Updated Monday, Oct. 3, 10:30 p.m. EDT: Patrisse Khan-Cullors, Melina Abdullah and Niki Okuk have been released.
Black Lives Matter co-founder Patrisse Khan-Cullors; Melina Abdullah, a professor and chair of the Pan-African-studies department at California State University, Los Angeles; and Niki Okuk were arrested at the Los Angeles Police Department headquarters while peacefully assembling and demanding justice for Carnell Snell Jr., 18.
As previously reported by The Root, Snell was fatally shot by an Los Angeles police officer Saturday on the same block on which he lived:
LAPD officers say the incident began when they saw a vehicle with paper plates, which they believed to be stolen. The car did not stop when they pursued, and police report that two male passengers fled on foot in opposite directions. Two officers split up to chase them, reports CNN.
An officer whose name has not been released fatally shot Snell less than two blocks away. Relatives say he was shot outside of his home.
Snell was allegedly one of the men who exited the vehicle. His sister said that she saw him running and was close by when he was shot.
“At the end of the day, the cops came and shot my brother,” said Trenell Snell, 17. “Killed my brother.”
Protests spread quickly, and Black Lives Matter-Los Angeles has been central to amplifying Snell's death and demanding answers from the Los Angeles Police Department.
According to reports from activists on the ground, they were removed from LAPD headquarters after being refused entry to a press conference.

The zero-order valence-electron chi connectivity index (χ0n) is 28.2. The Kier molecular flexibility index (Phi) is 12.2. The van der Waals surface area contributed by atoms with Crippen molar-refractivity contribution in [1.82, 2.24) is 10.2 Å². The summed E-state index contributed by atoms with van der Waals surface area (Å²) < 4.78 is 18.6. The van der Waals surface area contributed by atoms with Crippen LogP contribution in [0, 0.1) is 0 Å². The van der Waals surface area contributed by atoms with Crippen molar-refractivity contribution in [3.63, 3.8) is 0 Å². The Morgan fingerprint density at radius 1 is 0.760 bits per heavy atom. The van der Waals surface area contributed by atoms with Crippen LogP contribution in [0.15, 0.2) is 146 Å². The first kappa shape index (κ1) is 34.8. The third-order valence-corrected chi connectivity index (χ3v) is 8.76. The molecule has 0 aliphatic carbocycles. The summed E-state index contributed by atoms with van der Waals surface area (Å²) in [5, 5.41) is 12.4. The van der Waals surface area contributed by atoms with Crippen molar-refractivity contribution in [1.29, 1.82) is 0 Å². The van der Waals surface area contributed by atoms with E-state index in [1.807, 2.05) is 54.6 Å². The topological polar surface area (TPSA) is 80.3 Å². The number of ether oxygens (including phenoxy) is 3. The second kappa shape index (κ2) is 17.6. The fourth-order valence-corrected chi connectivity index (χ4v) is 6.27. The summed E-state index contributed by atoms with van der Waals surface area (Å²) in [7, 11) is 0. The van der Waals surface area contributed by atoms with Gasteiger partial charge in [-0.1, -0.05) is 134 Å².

BLM-LA activist Janaya Khan has been documenting the incident on Facebook and asking that people call the LAPD and demand that Cullers, Okuk and Abdullah be released. The number to call is below:
According to the Associated Press, black and mentally disabled people are disproportionately shot at by the LAPD:
Of the 223 people shot at by Los Angeles police between 2011 and 2015, 77 were black, according to the report. That means 35 percent of those shot at by police were black, while blacks make up just 9 percent of the city's population.
Meanwhile the number of mentally ill people shot by police increased from five in 2014 to 14 last year. The 14 mentally ill people represent 37 percent of all the people shot by Los Angeles police in 2015, according to the report, which the police department presented Tuesday to the city's police commission, a civilian oversight panel.
According to data, the department killed more people than any other agency in the country in 2015.
The Los Angeles Times reports that "on-duty LAPD officers have shot 17 people this year. Fourteen of those people were killed. Last year, on-duty LAPD officers shot 36 people, 21 of whom were killed."
“These are somebody’s babies,” said Abdullah last month during an LAPD Commission meeting. “If we don’t stand up for our babies, that is criminal.”
Activists have called for the firing of Police Chief Charlie Beck, calling the LAPD "the most murderous police department in the country."